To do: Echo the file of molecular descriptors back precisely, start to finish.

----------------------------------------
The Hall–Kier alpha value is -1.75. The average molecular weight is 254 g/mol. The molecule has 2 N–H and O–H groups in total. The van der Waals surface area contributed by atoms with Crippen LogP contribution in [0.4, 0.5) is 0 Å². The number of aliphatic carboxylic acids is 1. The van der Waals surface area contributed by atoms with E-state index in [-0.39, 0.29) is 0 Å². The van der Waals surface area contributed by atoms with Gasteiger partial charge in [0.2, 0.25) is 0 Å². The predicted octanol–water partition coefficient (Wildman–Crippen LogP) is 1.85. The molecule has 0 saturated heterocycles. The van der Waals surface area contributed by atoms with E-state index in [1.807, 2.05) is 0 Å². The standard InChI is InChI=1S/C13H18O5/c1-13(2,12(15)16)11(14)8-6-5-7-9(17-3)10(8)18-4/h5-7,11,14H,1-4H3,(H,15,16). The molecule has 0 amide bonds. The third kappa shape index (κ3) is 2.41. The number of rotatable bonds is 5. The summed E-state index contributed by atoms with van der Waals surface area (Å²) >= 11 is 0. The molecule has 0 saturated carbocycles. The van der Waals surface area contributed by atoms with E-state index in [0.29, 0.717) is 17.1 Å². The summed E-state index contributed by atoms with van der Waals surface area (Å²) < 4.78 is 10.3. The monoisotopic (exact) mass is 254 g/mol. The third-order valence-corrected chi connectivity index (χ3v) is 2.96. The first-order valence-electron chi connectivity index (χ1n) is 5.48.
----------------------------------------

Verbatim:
The Hall–Kier alpha value is -1.75. The average molecular weight is 254 g/mol. The molecule has 2 N–H and O–H groups in total. The van der Waals surface area contributed by atoms with Crippen LogP contribution in [0.4, 0.5) is 0 Å². The number of aliphatic carboxylic acids is 1. The van der Waals surface area contributed by atoms with E-state index in [-0.39, 0.29) is 0 Å². The van der Waals surface area contributed by atoms with Gasteiger partial charge in [0.2, 0.25) is 0 Å². The predicted octanol–water partition coefficient (Wildman–Crippen LogP) is 1.85. The molecule has 0 saturated heterocycles. The van der Waals surface area contributed by atoms with E-state index in [1.807, 2.05) is 0 Å². The standard InChI is InChI=1S/C13H18O5/c1-13(2,12(15)16)11(14)8-6-5-7-9(17-3)10(8)18-4/h5-7,11,14H,1-4H3,(H,15,16). The molecule has 0 amide bonds. The third kappa shape index (κ3) is 2.41. The number of rotatable bonds is 5. The summed E-state index contributed by atoms with van der Waals surface area (Å²) >= 11 is 0. The molecule has 0 saturated carbocycles. The van der Waals surface area contributed by atoms with E-state index in [0.29, 0.717) is 17.1 Å². The summed E-state index contributed by atoms with van der Waals surface area (Å²) < 4.78 is 10.3. The monoisotopic (exact) mass is 254 g/mol. The third-order valence-corrected chi connectivity index (χ3v) is 2.96. The first-order valence-electron chi connectivity index (χ1n) is 5.48.